Core Scientific (CORZ), a bitcoin miner, has recently rejected its contract with Celsius Mining, its biggest customer with over 37,000 machines.
Core Scientific has announced that it would shut down mining rigs associated with Celsius Mining, adding to the latter’s troubles. The 2020 hosting agreement is the subject of a legal dispute between the two businesses. Core Scientific claims they are losing $2 million each month due to this partnership.
According to Bloomberg, Core maintains that Celsius isn’t paying its fair share of the bill. However, Celsius counters that Core raised its electricity tariff without consulting it beforehand, violating the service agreement.
Core Scientific sought the Southern District of Texas bankruptcy court to reject Celsius Mining’s contracts on Dec. 28, 2022. The petition claimed that Core Scientific might make $2 million per month by finding new customers or utilizing the area for its equipment if Celsius Mining’s machines were removed.
Judge David R. Jones concluded that the decision to reject did not go against the automatic hold imposed on Celsius’s assets. He said that Celsius’s objection was an attempt to “take advantage” of the court in its bankruptcy case and was a “strategic” action.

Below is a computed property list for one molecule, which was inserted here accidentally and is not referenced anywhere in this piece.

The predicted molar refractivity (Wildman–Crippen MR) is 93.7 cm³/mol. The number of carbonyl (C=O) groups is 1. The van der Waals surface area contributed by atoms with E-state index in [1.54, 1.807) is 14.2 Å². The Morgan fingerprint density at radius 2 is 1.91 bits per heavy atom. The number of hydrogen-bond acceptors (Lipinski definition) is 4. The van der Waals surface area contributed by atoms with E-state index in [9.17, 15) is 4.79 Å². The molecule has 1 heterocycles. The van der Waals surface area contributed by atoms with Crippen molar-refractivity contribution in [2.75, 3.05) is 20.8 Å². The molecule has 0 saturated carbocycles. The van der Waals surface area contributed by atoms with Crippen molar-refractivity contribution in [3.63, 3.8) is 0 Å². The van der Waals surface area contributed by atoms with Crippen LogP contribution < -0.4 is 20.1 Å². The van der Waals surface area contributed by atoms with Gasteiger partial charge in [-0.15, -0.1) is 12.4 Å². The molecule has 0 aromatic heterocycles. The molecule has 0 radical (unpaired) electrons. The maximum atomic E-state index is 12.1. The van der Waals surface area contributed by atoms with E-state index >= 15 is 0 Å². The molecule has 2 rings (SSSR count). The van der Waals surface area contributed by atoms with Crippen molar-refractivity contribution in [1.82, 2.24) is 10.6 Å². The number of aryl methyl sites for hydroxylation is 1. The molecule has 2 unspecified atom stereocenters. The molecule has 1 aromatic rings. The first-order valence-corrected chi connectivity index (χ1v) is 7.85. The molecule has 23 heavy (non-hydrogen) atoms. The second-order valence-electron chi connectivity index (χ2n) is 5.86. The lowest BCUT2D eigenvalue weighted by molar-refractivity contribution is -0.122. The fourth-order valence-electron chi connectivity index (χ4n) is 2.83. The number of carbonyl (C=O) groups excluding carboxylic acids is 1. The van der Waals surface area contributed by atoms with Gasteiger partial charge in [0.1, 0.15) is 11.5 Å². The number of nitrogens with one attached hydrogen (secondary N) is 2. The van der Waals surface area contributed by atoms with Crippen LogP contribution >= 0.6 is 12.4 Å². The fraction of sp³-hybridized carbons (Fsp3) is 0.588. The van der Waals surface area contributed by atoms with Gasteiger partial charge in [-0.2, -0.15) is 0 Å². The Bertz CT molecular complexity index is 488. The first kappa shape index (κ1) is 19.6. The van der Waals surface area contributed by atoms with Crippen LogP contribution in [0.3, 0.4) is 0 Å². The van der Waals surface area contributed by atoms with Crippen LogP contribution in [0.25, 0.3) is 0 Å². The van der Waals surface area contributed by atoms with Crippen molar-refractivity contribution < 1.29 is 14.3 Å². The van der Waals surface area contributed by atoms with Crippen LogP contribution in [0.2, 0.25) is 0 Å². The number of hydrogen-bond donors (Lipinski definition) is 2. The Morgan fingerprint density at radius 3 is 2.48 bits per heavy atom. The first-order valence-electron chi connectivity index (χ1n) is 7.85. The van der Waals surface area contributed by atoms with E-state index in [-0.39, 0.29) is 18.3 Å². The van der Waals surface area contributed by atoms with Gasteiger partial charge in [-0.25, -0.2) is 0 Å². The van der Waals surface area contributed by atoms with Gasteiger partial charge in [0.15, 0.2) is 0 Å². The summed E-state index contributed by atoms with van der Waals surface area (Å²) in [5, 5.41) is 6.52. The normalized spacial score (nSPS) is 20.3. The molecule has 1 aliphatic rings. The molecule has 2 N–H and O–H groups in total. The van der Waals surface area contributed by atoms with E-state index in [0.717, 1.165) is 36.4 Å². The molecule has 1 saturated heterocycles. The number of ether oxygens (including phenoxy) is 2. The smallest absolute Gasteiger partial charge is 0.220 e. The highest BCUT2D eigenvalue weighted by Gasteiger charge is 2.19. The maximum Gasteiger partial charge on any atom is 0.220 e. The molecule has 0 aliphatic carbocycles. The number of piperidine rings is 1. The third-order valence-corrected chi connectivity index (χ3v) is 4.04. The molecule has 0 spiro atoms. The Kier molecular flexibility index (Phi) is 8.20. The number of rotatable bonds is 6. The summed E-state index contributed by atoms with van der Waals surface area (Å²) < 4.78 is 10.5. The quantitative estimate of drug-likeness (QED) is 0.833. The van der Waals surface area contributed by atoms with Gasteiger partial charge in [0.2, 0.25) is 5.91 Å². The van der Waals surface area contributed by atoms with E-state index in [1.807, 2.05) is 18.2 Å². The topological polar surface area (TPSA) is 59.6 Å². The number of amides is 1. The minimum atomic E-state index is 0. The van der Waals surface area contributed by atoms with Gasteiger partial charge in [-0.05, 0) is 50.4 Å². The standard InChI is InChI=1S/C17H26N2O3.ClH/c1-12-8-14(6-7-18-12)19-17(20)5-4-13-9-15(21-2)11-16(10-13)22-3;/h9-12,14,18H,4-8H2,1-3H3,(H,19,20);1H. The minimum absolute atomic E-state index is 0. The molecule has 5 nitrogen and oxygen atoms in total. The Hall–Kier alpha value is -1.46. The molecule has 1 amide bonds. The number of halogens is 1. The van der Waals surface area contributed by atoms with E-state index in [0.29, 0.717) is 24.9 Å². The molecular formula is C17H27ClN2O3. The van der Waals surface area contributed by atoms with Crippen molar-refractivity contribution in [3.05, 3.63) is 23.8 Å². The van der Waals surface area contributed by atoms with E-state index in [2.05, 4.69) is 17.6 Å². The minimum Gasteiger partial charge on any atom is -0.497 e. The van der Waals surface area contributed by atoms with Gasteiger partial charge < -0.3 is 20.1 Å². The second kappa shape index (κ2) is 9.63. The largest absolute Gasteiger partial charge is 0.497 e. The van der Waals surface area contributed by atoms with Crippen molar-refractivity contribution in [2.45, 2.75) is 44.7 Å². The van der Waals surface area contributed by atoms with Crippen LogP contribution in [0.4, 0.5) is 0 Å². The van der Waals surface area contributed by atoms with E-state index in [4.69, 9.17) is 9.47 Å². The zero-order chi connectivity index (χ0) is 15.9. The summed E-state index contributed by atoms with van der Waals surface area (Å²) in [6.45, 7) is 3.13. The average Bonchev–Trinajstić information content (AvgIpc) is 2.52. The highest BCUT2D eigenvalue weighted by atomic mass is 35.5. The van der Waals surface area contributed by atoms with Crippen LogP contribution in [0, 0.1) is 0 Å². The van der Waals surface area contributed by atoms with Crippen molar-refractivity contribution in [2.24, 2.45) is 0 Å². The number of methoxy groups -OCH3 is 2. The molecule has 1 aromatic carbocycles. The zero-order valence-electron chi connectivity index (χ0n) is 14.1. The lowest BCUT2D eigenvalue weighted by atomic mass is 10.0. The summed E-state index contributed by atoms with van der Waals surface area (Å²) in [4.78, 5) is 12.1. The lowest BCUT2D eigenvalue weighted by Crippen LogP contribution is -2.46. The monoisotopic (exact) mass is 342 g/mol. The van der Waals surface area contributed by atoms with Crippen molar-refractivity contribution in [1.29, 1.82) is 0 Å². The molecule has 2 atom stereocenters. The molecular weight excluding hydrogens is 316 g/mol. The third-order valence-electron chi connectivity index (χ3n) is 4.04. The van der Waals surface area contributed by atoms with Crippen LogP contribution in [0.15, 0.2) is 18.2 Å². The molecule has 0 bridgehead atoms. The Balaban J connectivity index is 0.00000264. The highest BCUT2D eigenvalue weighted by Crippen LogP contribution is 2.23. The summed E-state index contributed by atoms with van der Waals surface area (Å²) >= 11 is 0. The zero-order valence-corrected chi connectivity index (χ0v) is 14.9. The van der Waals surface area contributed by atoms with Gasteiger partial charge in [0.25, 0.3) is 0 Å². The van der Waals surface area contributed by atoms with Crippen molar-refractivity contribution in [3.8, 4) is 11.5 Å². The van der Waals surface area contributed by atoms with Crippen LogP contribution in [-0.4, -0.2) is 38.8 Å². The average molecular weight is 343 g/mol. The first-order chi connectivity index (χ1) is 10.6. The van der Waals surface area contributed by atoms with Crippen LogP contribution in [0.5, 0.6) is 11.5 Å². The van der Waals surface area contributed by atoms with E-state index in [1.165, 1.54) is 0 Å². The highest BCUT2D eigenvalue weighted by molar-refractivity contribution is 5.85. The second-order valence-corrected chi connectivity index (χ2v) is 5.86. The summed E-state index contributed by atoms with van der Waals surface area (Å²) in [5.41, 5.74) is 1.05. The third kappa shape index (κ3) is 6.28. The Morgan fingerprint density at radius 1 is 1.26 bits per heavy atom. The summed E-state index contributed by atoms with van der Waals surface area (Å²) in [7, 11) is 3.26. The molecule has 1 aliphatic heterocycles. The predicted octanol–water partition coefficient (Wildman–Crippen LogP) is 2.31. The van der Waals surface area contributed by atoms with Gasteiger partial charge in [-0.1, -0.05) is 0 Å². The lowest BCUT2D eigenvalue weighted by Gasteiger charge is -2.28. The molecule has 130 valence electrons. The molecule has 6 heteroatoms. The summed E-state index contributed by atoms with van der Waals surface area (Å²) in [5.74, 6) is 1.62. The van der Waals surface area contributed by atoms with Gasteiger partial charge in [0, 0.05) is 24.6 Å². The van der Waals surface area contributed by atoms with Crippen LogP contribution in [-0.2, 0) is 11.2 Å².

Since the situation is serious and costs $28,840 a day in electricity, Core Scientific requested a hearing. Celsius opposed Core Scientific’s haste but supported contract termination and equipment return.
Celsius said that the mining rigs in issue are subject to the bankruptcy court’s jurisdiction for the Southern District of New York (SDNY), where Celsius’ case is now being handled. The request to reject them breaches the automatic stay on Celsius’ estate.
Core Scientific and Celsius both filed for bankruptcy
Both Core Scientific and Celsius Network have filed for Chapter 11 bankruptcy. Celcius provided a Jan. 3 bar date — the deadline for all customers to file a claim against the debtor in bankruptcy — after filing for bankruptcy. However, recently it filed a motion to extend the bar.
With more than 37,000 machines hosted in its facilities, Celsius is not only one of Core’s largest customers but also one of its largest secured noteholders, holding $54 million worth of secured convertible notes, or 10% of the total issuance, according to Kirkland & Ellis attorney Chris Koenig, who is representing Celsius in Core’s bankruptcy case.